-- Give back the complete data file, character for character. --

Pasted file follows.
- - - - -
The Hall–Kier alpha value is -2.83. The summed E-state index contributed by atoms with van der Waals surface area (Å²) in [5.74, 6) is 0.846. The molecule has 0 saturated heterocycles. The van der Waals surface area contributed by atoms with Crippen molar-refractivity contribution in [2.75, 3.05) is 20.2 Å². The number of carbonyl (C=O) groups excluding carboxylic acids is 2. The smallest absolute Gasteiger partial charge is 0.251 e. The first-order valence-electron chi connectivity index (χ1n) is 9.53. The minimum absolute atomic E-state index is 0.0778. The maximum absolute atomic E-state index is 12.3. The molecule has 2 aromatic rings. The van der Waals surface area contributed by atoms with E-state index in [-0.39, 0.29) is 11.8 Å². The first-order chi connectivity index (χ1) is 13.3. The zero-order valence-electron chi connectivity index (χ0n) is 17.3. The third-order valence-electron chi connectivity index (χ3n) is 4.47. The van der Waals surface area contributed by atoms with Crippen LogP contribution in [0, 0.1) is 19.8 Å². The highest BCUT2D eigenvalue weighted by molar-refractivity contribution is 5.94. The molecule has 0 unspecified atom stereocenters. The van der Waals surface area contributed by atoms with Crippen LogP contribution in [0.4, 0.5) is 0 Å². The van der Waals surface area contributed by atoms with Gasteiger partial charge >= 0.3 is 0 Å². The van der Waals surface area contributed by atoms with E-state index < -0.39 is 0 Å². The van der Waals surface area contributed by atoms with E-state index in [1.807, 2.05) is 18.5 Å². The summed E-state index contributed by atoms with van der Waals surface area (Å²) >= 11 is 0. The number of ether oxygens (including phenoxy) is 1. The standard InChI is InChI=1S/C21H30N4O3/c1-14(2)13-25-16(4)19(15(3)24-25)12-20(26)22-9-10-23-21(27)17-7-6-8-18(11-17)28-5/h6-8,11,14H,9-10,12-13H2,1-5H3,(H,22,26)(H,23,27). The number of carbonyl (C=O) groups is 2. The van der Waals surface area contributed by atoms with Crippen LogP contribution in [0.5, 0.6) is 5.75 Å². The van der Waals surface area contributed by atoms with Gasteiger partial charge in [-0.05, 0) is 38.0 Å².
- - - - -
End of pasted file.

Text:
The Hall–Kier alpha value is -2.83. The summed E-state index contributed by atoms with van der Waals surface area (Å²) in [5.74, 6) is 0.846. The molecule has 0 saturated heterocycles. The van der Waals surface area contributed by atoms with Crippen molar-refractivity contribution in [2.75, 3.05) is 20.2 Å². The number of carbonyl (C=O) groups excluding carboxylic acids is 2. The smallest absolute Gasteiger partial charge is 0.251 e. The first-order valence-electron chi connectivity index (χ1n) is 9.53. The minimum absolute atomic E-state index is 0.0778. The maximum absolute atomic E-state index is 12.3. The molecule has 2 aromatic rings. The van der Waals surface area contributed by atoms with E-state index in [-0.39, 0.29) is 11.8 Å². The first-order chi connectivity index (χ1) is 13.3. The zero-order valence-electron chi connectivity index (χ0n) is 17.3. The third-order valence-electron chi connectivity index (χ3n) is 4.47. The van der Waals surface area contributed by atoms with Crippen LogP contribution in [0, 0.1) is 19.8 Å². The highest BCUT2D eigenvalue weighted by molar-refractivity contribution is 5.94. The molecule has 0 unspecified atom stereocenters. The van der Waals surface area contributed by atoms with Crippen LogP contribution in [0.4, 0.5) is 0 Å². The van der Waals surface area contributed by atoms with Gasteiger partial charge >= 0.3 is 0 Å². The van der Waals surface area contributed by atoms with E-state index < -0.39 is 0 Å². The van der Waals surface area contributed by atoms with E-state index in [1.807, 2.05) is 18.5 Å². The summed E-state index contributed by atoms with van der Waals surface area (Å²) >= 11 is 0. The number of ether oxygens (including phenoxy) is 1. The standard InChI is InChI=1S/C21H30N4O3/c1-14(2)13-25-16(4)19(15(3)24-25)12-20(26)22-9-10-23-21(27)17-7-6-8-18(11-17)28-5/h6-8,11,14H,9-10,12-13H2,1-5H3,(H,22,26)(H,23,27). The number of carbonyl (C=O) groups is 2. The van der Waals surface area contributed by atoms with Crippen LogP contribution in [0.5, 0.6) is 5.75 Å². The van der Waals surface area contributed by atoms with Gasteiger partial charge in [-0.05, 0) is 38.0 Å².